Despite PR disaster of free U2 album
    Scottish referendum: The Yes vote was the love that dared speak its name, but it was not to be

    Despite the result, this is the end of the status quo

    Boyd Tonkin on the fall-out from the Scottish referendum
    Manolo Blahnik: The high priest of heels talks flats, Englishness, and why he loves Mary Beard

    Manolo Blahnik: Flats, Englishness, and Mary Beard

    The shoe designer who has been dubbed 'the patron saint of the stiletto'
    The Beatles biographer reveals exclusive original manuscripts of some of the best pop songs ever written

    Scrambled eggs and LSD

    Behind The Beatles' lyrics - thanks to Hunter Davis's original manuscript copies
    'Normcore' fashion: Blending in is the new standing out in latest catwalk non-trend

    'Normcore': Blending in is the new standing out

    Just when fashion was in grave danger of running out of trends, it only went and invented the non-trend. Rebecca Gonsalves investigates
    Dance’s new leading ladies fight back: How female vocalists are now writing their own hits

    New leading ladies of dance fight back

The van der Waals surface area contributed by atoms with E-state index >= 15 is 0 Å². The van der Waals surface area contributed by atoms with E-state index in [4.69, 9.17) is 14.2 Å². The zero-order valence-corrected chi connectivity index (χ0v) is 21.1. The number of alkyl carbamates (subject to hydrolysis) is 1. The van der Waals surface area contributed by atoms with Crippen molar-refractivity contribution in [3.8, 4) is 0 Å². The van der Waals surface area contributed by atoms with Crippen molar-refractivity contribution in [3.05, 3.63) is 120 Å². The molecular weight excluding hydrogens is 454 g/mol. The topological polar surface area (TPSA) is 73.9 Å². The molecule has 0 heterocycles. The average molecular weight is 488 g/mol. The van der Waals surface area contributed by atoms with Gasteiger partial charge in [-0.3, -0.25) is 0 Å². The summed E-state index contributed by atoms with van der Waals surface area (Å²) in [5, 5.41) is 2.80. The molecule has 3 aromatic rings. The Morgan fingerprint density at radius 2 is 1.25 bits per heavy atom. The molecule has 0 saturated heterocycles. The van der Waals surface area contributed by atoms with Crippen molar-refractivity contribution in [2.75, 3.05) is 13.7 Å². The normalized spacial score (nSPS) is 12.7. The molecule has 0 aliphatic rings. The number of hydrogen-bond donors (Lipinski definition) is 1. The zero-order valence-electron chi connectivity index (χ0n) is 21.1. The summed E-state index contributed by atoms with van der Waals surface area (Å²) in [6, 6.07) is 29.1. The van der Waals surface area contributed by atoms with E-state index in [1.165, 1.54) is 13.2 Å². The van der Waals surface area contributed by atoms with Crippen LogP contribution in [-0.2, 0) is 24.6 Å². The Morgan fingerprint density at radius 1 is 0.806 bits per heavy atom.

How female vocalists are now writing their own hits
    Mystery of the Ground Zero wedding photo

    A shot in the dark

    Mystery of the wedding photo from Ground Zero
    His life, the universe and everything

    His life, the universe and everything

    New biography sheds light on comic genius of Douglas Adams
    Save us from small screen superheroes

    Save us from small screen superheroes

    Shows like Agents of S.H.I.E.L.D are little more than marketing tools
    Reach for the skies

    Reach for the skies

    From pools to football pitches, rooftop living is looking up
    These are the 12 best hotel spas in the UK

    12 best hotel spas in the UK

    Some hotels go all out on facilities; others stand out for the sheer quality of treatments